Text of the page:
Nonna's been serving stellar Italian since 2007, earning accolades from every critic that crosses the restaurant's threshold. Lunch service is, however, a somewhat more quiet affair, only available on Friday from 11 to 2. I stopped in to see if chef Julian Barsotti's daylight offerings matched up to the gushing reviews I've read about his dinner service.
The menu is pared down for lunch, and a little expensive for everyday eating, but accessible if you're used to Nonna's prices. The famous lobster-laden parcels of pasta are available ($12, $22 dinner), as are many of the evening dinner-menu items. Sandwiches, however, are only available at lunch.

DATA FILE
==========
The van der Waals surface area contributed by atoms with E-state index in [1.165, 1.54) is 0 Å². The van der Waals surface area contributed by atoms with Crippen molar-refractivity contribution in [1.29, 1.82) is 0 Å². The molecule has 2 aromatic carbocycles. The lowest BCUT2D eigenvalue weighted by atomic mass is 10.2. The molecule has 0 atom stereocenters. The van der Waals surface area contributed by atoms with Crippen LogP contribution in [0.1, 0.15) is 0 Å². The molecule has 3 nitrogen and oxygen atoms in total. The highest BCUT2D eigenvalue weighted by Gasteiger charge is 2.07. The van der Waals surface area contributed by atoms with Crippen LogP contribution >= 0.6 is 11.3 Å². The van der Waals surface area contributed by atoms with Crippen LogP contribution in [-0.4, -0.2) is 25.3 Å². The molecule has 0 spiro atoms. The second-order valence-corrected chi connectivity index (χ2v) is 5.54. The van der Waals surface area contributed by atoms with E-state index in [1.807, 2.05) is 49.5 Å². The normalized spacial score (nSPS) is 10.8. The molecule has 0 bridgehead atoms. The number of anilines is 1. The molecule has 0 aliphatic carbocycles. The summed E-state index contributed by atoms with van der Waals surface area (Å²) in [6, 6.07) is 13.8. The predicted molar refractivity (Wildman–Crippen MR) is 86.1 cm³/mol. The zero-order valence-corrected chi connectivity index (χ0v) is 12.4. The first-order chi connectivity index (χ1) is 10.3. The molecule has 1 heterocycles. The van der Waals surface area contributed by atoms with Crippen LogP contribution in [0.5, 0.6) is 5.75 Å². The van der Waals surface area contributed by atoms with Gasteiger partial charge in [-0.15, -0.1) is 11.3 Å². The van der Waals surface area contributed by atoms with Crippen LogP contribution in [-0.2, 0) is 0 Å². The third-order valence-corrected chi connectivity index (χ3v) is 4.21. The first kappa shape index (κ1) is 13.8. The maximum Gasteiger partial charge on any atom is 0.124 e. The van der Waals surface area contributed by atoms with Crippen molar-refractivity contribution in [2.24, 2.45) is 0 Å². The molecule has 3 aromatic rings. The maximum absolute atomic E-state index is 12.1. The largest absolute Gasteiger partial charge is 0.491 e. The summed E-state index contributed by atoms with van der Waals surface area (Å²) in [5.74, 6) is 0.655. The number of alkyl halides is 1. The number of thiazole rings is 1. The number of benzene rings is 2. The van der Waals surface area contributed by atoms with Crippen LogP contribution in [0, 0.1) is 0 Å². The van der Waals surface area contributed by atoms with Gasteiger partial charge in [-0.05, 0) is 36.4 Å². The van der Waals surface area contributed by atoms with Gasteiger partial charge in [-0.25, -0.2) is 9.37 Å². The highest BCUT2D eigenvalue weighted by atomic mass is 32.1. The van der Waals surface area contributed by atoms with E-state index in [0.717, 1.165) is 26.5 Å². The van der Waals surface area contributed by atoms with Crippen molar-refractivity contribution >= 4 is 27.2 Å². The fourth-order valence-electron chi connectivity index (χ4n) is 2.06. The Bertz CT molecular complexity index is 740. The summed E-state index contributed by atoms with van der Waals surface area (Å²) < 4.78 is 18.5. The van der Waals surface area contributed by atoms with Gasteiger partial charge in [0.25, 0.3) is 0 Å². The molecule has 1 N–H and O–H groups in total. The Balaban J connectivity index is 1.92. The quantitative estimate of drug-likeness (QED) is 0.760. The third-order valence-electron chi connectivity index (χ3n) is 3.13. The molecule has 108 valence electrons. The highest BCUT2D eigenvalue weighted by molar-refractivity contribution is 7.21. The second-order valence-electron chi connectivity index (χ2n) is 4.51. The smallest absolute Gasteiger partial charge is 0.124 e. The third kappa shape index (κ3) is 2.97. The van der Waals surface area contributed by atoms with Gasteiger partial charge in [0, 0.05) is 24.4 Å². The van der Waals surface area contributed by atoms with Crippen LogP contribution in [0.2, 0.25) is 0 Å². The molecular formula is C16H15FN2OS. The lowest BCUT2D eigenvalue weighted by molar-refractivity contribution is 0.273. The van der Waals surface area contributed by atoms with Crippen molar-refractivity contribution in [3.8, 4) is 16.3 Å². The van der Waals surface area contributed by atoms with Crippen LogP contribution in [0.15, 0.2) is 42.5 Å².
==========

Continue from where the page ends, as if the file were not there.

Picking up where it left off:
Roast Pork ($12), a sandwich topped with brocolinni and aged provolone, is hardly a new concept. Though Philadelphia is much more known for its cheesesteak, many shops sell a version of this sandwich, touting tender slices of roasted porcine pleasure that sit in a porky broth. Nonna's sandwich stays true to those flavors, though I'm not a fan of the chicken stock that made its way into their au jus.
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They also use a house-cooked ciabatta. The soft roll shares nothing with Philly's hard, sturdy, sesame studded breads, but that's OK. The fresh, soft and delicious roll makes for a compelling sandwich that begs to be followed by an afternoon nap.